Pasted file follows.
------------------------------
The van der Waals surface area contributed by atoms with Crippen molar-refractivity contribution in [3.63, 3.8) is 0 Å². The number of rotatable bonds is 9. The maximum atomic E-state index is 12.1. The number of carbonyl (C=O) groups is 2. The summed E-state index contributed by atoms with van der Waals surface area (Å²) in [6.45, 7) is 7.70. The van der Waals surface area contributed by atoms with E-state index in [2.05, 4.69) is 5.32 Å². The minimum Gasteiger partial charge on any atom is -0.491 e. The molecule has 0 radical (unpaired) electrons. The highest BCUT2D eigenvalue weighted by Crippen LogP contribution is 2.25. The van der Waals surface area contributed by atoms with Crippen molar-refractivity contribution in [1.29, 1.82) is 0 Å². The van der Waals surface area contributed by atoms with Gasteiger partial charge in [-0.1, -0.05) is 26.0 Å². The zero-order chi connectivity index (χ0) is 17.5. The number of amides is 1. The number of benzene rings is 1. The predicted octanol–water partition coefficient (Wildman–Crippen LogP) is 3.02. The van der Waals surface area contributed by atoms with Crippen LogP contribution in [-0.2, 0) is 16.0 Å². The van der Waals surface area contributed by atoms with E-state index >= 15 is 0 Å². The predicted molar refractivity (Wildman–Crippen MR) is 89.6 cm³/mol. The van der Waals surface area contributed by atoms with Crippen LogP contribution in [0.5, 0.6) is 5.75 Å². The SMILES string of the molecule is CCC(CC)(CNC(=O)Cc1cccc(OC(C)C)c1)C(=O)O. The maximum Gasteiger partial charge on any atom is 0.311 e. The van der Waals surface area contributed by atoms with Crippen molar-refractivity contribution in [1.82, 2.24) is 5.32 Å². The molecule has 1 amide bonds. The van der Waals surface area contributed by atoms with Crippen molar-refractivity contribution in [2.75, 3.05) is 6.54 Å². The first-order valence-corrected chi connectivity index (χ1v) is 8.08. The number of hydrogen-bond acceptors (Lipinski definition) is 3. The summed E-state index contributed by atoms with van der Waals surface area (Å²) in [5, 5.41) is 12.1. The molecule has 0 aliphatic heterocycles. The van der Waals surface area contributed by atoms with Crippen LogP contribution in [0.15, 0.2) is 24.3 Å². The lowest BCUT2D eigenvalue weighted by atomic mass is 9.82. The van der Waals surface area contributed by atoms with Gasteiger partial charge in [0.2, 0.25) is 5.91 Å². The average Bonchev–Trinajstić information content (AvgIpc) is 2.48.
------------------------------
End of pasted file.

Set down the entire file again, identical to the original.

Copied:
The van der Waals surface area contributed by atoms with Crippen molar-refractivity contribution in [3.63, 3.8) is 0 Å². The number of rotatable bonds is 9. The maximum atomic E-state index is 12.1. The number of carbonyl (C=O) groups is 2. The summed E-state index contributed by atoms with van der Waals surface area (Å²) in [6.45, 7) is 7.70. The van der Waals surface area contributed by atoms with E-state index in [2.05, 4.69) is 5.32 Å². The minimum Gasteiger partial charge on any atom is -0.491 e. The molecule has 0 radical (unpaired) electrons. The highest BCUT2D eigenvalue weighted by Crippen LogP contribution is 2.25. The van der Waals surface area contributed by atoms with Crippen molar-refractivity contribution in [1.29, 1.82) is 0 Å². The van der Waals surface area contributed by atoms with Gasteiger partial charge in [-0.1, -0.05) is 26.0 Å². The zero-order chi connectivity index (χ0) is 17.5. The number of amides is 1. The number of benzene rings is 1. The predicted octanol–water partition coefficient (Wildman–Crippen LogP) is 3.02. The van der Waals surface area contributed by atoms with Crippen LogP contribution in [-0.2, 0) is 16.0 Å². The van der Waals surface area contributed by atoms with E-state index >= 15 is 0 Å². The predicted molar refractivity (Wildman–Crippen MR) is 89.6 cm³/mol. The van der Waals surface area contributed by atoms with Crippen LogP contribution in [0.5, 0.6) is 5.75 Å². The SMILES string of the molecule is CCC(CC)(CNC(=O)Cc1cccc(OC(C)C)c1)C(=O)O. The maximum Gasteiger partial charge on any atom is 0.311 e. The van der Waals surface area contributed by atoms with Crippen molar-refractivity contribution in [1.82, 2.24) is 5.32 Å². The molecule has 1 amide bonds. The van der Waals surface area contributed by atoms with Crippen molar-refractivity contribution in [2.75, 3.05) is 6.54 Å². The first-order valence-corrected chi connectivity index (χ1v) is 8.08. The number of hydrogen-bond acceptors (Lipinski definition) is 3. The summed E-state index contributed by atoms with van der Waals surface area (Å²) in [5, 5.41) is 12.1. The molecule has 0 aliphatic heterocycles. The van der Waals surface area contributed by atoms with Crippen LogP contribution in [0.15, 0.2) is 24.3 Å². The lowest BCUT2D eigenvalue weighted by atomic mass is 9.82. The van der Waals surface area contributed by atoms with Gasteiger partial charge in [0.2, 0.25) is 5.91 Å². The average Bonchev–Trinajstić information content (AvgIpc) is 2.48.